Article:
An African photo exhibit, with books
Photographers Carol Beckwith and Angela Fisher have devoted 30 years to exploring the traditions, cultures and people of Africa. They immerse themselves in the lifestyle of a particular tribe by living in the same manner and eating the same food in order to befriend people whose stories they hope to tell personally and intimately.
The images they have captured in their journeys across the vast continent have been published in more than 10 books including, "African Art: People and Ancient Cultures of Ethiopia and the Horn of Africa," "Nomads of Niger," "Maasai" and "Faces of Africa: Thirty Years of Photography."
"Passages: Photographs in Africa," the first in a three-part series, is the focus of the "Passages" art exhibit currently on display at the Bowers Museum in Santa Ana. A hundred of the photos are from this double-volume collection, which was based on a 10-year "African Ceremonies" study in which they documented ceremonies and rituals marking transition points in the human life cycle covering 36 countries and 150 ethnic groups.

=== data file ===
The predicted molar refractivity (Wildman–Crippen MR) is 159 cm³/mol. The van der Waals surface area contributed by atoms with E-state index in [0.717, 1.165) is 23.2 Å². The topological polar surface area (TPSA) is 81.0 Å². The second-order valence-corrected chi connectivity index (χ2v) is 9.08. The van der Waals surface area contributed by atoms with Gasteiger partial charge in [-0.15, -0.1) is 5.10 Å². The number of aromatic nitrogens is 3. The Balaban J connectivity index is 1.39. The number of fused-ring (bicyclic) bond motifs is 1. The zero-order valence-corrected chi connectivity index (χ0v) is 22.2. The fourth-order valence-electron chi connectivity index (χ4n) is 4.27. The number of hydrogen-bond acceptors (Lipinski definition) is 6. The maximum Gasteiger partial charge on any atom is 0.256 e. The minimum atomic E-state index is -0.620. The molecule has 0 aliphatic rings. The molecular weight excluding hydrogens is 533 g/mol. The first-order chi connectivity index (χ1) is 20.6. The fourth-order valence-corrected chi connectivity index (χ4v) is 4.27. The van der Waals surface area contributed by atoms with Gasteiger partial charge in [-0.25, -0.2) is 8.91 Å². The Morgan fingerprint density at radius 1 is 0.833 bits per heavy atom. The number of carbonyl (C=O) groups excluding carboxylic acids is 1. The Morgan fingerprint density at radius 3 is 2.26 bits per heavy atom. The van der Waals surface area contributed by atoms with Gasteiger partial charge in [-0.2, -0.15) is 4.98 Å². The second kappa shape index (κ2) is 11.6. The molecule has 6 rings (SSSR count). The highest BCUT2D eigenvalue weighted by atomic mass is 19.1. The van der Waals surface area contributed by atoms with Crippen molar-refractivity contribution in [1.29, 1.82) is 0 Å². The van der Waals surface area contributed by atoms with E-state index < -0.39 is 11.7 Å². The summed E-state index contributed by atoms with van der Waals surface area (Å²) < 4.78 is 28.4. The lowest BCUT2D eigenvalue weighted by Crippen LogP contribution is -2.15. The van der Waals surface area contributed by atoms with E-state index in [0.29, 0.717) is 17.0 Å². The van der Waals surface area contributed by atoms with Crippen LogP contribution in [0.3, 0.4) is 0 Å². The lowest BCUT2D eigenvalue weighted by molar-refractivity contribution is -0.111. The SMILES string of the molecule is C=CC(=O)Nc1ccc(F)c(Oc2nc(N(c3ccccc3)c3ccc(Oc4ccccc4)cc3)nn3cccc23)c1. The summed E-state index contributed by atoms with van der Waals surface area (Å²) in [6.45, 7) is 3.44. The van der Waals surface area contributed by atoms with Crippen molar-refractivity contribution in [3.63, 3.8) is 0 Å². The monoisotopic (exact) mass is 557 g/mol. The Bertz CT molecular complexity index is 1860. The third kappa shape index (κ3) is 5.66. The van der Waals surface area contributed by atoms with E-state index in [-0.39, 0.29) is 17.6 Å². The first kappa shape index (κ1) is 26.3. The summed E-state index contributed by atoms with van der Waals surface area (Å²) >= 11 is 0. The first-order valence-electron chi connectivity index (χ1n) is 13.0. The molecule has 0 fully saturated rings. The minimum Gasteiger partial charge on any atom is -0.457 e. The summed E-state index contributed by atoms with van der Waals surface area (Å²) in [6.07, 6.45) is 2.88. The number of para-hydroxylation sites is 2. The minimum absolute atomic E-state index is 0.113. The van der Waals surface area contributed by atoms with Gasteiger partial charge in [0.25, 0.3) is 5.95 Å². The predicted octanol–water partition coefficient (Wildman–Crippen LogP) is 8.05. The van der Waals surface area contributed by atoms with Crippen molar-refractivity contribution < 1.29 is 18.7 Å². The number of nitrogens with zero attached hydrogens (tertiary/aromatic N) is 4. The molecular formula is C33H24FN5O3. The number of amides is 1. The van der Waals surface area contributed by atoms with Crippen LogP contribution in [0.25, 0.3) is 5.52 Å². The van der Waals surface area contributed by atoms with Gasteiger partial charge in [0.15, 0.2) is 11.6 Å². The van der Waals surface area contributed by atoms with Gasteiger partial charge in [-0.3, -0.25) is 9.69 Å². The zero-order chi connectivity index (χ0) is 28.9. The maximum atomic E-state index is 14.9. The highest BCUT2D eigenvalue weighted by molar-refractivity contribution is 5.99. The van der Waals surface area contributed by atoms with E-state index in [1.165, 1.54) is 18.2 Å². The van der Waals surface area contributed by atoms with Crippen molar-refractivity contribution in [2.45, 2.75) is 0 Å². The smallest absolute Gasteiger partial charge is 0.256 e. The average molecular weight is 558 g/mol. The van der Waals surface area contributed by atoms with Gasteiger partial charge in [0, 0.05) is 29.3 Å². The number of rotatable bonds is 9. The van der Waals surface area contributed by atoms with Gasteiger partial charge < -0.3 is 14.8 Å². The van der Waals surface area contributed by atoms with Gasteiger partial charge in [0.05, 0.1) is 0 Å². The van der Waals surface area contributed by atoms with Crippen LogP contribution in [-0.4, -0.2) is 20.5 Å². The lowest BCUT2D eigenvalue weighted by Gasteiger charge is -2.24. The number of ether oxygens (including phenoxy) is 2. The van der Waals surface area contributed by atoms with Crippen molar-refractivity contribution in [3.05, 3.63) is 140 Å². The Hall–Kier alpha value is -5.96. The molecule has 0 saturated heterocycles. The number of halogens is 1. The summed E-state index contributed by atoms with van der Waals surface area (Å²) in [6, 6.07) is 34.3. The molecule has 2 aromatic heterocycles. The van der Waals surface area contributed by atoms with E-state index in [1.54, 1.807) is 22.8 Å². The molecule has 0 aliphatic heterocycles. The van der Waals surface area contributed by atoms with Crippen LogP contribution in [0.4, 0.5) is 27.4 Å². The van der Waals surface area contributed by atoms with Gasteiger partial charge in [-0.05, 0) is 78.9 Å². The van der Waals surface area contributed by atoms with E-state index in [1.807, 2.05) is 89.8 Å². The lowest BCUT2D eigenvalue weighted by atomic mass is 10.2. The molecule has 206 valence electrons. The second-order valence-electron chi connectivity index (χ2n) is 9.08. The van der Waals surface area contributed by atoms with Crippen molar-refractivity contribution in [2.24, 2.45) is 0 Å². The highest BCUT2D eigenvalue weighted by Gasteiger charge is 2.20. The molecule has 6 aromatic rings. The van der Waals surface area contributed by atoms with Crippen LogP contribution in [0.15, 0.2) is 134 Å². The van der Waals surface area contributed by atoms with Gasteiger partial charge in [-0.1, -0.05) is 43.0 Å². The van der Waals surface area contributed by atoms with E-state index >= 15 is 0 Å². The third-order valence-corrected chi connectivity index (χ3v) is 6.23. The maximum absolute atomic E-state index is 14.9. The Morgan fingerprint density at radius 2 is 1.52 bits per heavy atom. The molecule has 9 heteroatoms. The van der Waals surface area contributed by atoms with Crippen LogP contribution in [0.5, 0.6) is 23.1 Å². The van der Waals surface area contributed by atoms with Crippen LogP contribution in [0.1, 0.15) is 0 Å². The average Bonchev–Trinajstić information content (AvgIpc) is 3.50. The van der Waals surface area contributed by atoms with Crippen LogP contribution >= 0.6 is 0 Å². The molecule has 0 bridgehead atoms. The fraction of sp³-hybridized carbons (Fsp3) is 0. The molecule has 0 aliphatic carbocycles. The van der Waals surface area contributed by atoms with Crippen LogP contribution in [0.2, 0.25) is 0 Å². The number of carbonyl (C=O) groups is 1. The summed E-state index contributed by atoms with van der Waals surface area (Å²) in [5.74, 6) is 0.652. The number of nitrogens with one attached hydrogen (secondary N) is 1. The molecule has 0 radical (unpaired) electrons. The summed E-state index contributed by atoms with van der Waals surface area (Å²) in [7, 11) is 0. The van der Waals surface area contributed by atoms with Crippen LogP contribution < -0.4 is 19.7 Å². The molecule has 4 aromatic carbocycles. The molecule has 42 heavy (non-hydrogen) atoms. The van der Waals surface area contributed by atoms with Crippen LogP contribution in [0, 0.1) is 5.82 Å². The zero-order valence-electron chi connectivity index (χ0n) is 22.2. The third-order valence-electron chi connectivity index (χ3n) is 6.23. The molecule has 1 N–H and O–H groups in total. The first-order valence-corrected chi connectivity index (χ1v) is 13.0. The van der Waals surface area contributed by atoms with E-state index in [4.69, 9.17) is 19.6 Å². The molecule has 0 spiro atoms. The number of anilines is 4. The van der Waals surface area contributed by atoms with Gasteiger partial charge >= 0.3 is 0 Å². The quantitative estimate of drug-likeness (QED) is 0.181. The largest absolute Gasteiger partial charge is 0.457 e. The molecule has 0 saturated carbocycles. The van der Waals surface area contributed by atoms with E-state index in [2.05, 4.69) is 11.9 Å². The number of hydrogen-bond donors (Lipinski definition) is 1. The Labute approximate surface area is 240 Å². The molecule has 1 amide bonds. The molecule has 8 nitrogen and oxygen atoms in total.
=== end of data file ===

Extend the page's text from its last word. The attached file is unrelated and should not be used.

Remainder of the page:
Coinciding with the exhibit, the London-based pair launched their newest book, "The Dinka," which examines the fragile culture of the Sudan cattle herders in a 30-year span.
"Back in the '70's they were a lovely, very tall, innocent people living an idyllic lifestyle," said Fisher. This elegant tribe became entangled in civil conflicts over the years with an estimated 2 million massacred, including the recent violence in Darfur. Today, AK-47s and Western garb are more common sights than they used to be.
Several of their books are available in the Bowers Museum bookstore, but "The Dinka" is only available with a donation to Beckwith's and Fisher's African Ceremonies charitable foundation, which supports their ongoing work in Angola, Botswana, Tanzania and Cameroon, among other places.
-- Liesl Bradner